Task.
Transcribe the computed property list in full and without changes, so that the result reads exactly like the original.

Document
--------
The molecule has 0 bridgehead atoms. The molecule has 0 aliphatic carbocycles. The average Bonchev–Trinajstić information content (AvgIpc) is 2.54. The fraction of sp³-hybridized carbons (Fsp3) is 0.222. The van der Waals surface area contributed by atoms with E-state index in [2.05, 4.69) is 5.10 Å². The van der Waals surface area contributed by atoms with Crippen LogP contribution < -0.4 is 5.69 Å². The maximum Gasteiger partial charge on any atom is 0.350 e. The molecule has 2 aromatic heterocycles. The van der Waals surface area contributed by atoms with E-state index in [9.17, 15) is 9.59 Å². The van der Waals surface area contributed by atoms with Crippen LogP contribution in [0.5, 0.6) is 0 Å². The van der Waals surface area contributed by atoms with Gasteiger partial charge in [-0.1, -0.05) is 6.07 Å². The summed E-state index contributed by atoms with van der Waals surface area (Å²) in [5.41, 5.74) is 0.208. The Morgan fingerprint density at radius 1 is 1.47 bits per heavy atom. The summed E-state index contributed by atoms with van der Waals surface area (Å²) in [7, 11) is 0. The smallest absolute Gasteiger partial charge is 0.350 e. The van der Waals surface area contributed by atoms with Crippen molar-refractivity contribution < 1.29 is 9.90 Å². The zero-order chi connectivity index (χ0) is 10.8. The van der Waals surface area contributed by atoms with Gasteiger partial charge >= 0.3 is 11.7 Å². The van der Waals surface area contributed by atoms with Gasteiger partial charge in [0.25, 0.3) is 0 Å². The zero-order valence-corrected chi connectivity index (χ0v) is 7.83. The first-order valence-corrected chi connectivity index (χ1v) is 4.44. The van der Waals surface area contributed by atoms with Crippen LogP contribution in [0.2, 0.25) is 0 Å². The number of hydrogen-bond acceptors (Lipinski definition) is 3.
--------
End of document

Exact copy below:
The molecule has 0 bridgehead atoms. The molecule has 0 aliphatic carbocycles. The average Bonchev–Trinajstić information content (AvgIpc) is 2.54. The fraction of sp³-hybridized carbons (Fsp3) is 0.222. The van der Waals surface area contributed by atoms with E-state index in [2.05, 4.69) is 5.10 Å². The van der Waals surface area contributed by atoms with Crippen LogP contribution < -0.4 is 5.69 Å². The maximum Gasteiger partial charge on any atom is 0.350 e. The molecule has 2 aromatic heterocycles. The van der Waals surface area contributed by atoms with E-state index in [9.17, 15) is 9.59 Å². The van der Waals surface area contributed by atoms with Crippen LogP contribution in [0.5, 0.6) is 0 Å². The van der Waals surface area contributed by atoms with Gasteiger partial charge in [-0.1, -0.05) is 6.07 Å². The summed E-state index contributed by atoms with van der Waals surface area (Å²) in [5.41, 5.74) is 0.208. The Morgan fingerprint density at radius 1 is 1.47 bits per heavy atom. The summed E-state index contributed by atoms with van der Waals surface area (Å²) in [7, 11) is 0. The smallest absolute Gasteiger partial charge is 0.350 e. The van der Waals surface area contributed by atoms with Crippen molar-refractivity contribution < 1.29 is 9.90 Å². The zero-order chi connectivity index (χ0) is 10.8. The van der Waals surface area contributed by atoms with Gasteiger partial charge >= 0.3 is 11.7 Å². The van der Waals surface area contributed by atoms with Gasteiger partial charge in [0.25, 0.3) is 0 Å². The zero-order valence-corrected chi connectivity index (χ0v) is 7.83. The first-order valence-corrected chi connectivity index (χ1v) is 4.44. The van der Waals surface area contributed by atoms with Crippen LogP contribution in [0.2, 0.25) is 0 Å². The number of hydrogen-bond acceptors (Lipinski definition) is 3.